That’s the weakness: in a time where news and information are almost instantaneous, print media are always delayed. I can get The New York Times or The Philadelphia Inquirer or The Wall Street Journal delivered directly to my computer or Tablet or Kindle, if I pay for them, but there’s not much that they have that I cannot get for free if I google search around. Your Editor pays for The Wall Street Journal specifically to provide material sources for The First Street Journal, but for most people such a need simply does not exist, and the people who grew up with newspapers, the ones who tend to think of newspapers first, are, like your Editor, starting to become eligible for senior citizens’ discounts. Younger people, those who grew up with CNN and the internet and instantly available news, won’t have the prejudice in favor of newspapers which still exists and still helps print media sales and subscriptions.3
But if the new media provided by the internet are spelling the death knell for print newspapers, something which does sadden me, they have created an explosion of new information availability. Donviti, through whose retweet I first saw Mr Polman’s original, responded to me:
— Donviti (@donviti) August 3, 2013
Nope, sorry, but that’s absolutely untrue. In 1975, if you were not privileged enough to be a member of the professional media, you had no public voice unless it was allowed by the gatekeepers of the professional media to be published or broadcast. The print newspapers and television news departments were our sources of information, period, and only those things that those media decided to publish or broadcast were allowed to be seen or heard by others. When The New York Times debuted their motto, in the upper left corner of the newspaper on February 10, 1897, they declared two things: that they would be the newspaper of record, printing more information than anyone else, but also that the news had to be “fit to print,” and that means that someone — namely: the editors of the Times — would have to determine just what news was fit to print. Donviti, formerly one of the bloggers with the Delaware Liberal, ought to appreciate that, because he was taking advantage of the new media just as much as I am.4 Someone like Robert Stacey Stacy McCain would have had to have stayed with The Washington Times, where he slaved away from 1997 to 2008.5
It was just the freedom allowed by the new media which is disciplining the older media to be more responsible. In 2004, CBS News tried to intervene in the presidential election by broadcasting a false story concerning President George W Bush’s service in the Texas Air National Guard; CBS was, at the very least, duped by Bill Burkett, and failed to authenticate obviously forged documents provided by Lt Col Burkett, in a story which might have harmed the President’s re-election chances. Were it not for Scott Johnson of Powerline and Charles Johnson of Little Green Footballs, and what the latter Mr Johnson called:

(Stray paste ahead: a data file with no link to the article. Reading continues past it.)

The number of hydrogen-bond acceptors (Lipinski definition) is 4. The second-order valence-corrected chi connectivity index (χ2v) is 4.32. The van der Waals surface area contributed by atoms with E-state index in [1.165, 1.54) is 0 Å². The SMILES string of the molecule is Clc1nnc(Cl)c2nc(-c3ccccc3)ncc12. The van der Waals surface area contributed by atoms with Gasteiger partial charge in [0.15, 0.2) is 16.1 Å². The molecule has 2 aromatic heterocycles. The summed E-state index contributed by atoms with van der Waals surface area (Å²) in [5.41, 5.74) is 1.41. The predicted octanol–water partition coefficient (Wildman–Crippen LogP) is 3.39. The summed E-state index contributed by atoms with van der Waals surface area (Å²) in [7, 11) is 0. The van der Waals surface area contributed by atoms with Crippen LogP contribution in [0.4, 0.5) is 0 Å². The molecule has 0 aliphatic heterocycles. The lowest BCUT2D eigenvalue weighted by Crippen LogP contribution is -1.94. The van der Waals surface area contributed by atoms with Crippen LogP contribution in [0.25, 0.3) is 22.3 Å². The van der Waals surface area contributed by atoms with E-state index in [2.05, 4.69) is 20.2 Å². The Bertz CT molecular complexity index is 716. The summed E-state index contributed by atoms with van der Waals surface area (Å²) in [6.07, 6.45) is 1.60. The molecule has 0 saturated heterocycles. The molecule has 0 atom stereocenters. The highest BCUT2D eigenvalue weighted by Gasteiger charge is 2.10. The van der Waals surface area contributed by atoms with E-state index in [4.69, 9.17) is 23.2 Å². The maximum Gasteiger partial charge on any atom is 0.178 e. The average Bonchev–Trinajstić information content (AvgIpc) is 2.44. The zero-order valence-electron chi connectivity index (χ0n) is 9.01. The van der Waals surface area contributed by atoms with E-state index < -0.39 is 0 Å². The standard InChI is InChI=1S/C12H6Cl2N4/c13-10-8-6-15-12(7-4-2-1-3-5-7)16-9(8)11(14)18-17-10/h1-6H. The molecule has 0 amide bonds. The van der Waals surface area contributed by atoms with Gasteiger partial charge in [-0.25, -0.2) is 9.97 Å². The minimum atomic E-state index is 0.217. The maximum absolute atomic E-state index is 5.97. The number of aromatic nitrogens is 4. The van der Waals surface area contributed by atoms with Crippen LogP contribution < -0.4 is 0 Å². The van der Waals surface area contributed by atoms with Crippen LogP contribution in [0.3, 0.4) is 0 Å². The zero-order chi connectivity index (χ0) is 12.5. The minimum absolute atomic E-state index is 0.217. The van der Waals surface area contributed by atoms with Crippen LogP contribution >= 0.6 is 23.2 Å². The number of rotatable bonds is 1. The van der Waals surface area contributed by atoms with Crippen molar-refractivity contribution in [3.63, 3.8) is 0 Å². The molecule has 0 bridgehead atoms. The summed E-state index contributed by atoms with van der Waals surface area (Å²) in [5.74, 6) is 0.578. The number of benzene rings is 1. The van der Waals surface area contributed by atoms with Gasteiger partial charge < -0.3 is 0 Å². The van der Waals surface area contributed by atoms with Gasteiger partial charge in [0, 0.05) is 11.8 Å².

CBS News false story might have gone unchallenged and uncorrected and changed the outcome of the 2004 election. The resulting job losses at CBS News due to the broadcast6 carry a strong message to professional journalists that they cannot play fast-and-loose with the truth.7
That the new media are slowly killing the print news medium seems undeniable; the newspapers will have to try to find a new distribution and revenue model to survive, or they will be worth less than someone who can turn a 6-4-3 double play. But the fact that the new media are forcing more honesty and responsibility from the professional media is probably the best thing that has ever happened to journalism.
- The Lonely Conservative: NYT sells Boston Globe at massive loss. Karen referenced Da Tech Guy, who noted that the Times turned down an offer of $300 million in 2011, from a politically conservative owner.
- Matthew Sheffield at NewsBusters: Boston Globe Sold by New York Times at Massive Loss:
According to Businessweek, Kushner offered more than $300 million for the Globe in 2011 but was rejected since he did not include enough up-front cash.
That is at least the ostensible reason. It is worth recalling the situation with Newsweek, another left-leaning media property which put itself up for sale in 2010 but refused to entertain offers from Newsmax Media due to its “conservative political ideology.” Ironically, it was the New York Times which first reported this.
Ultimately, Newsweek was sold for $1 and the assumption of at least $50 million in liabilities to Sidney Harman, liberal businessman who was married to former Democratic congresswoman Jane Harman. He died in 2011 and his estate decided to combine operations with the website Daily Beast.
- Since I sometimes write using a computer at work, and the website tracks only by IP addresses, I can get twenty stories a month. ↩
- The Philadelphia Inquirer also makes money from The First Street Journal, in that most of the Inquirer stories referenced on this site come from the fact that I first read them in the print edition. ↩
- From the seventh through eleventh grades, I delivered newspapers, the morning Lexington Herald and afternoon Lexington Leader, in my hometown of Mt Sterling, Kentucky, which give me even more of a prejudice in favor of newspapers, but that prejudice is not so strong that I can’t see that the medium is dying. ↩
- Though I pay for this website, because I want to have my own url and more control over it, blogger.com and wordpress.com provide website space for free, so there’s not even a monetary gatekeeper standing in the way, other than whether someone has access to a computer and the internet. Donald Douglas’ American Power website is an example of a free blogger.com site to which we link here frequently. ↩
- I shall have to point out to Wombat-socho that this part qualifies as a Rule 2 post. ↩
- CBS terminated Mary Mapes and demanded the resignations of 60 Minutes Wednesday Executive Producer Josh Howard and Howard’s top deputy, Senior Broadcast Producer Mary Murphy, as well as Senior Vice President Betsy West, who had been in charge of all prime time newscasts. Murphy and West resigned on February 25, 2005, and after settling a legal dispute regarding his level of responsibility for the segment, Josh Howard resigned on March 25, 2005. News Anchor Dan Rather moved up the date of his retirement, though that cannot be conclusively said to be a result of the false story. ↩
- One thing I have noticed is that Robert Stacey Stacy McCain, who is no longer a professional journalist, takes great care to document all of his sources, even though, as an independent blogger who owns his own site, he can’t get fired from The Other McCain. Patterico does the same thing, and I have tried to pattern The First Street Journal after Patterico’s website to some extent. ↩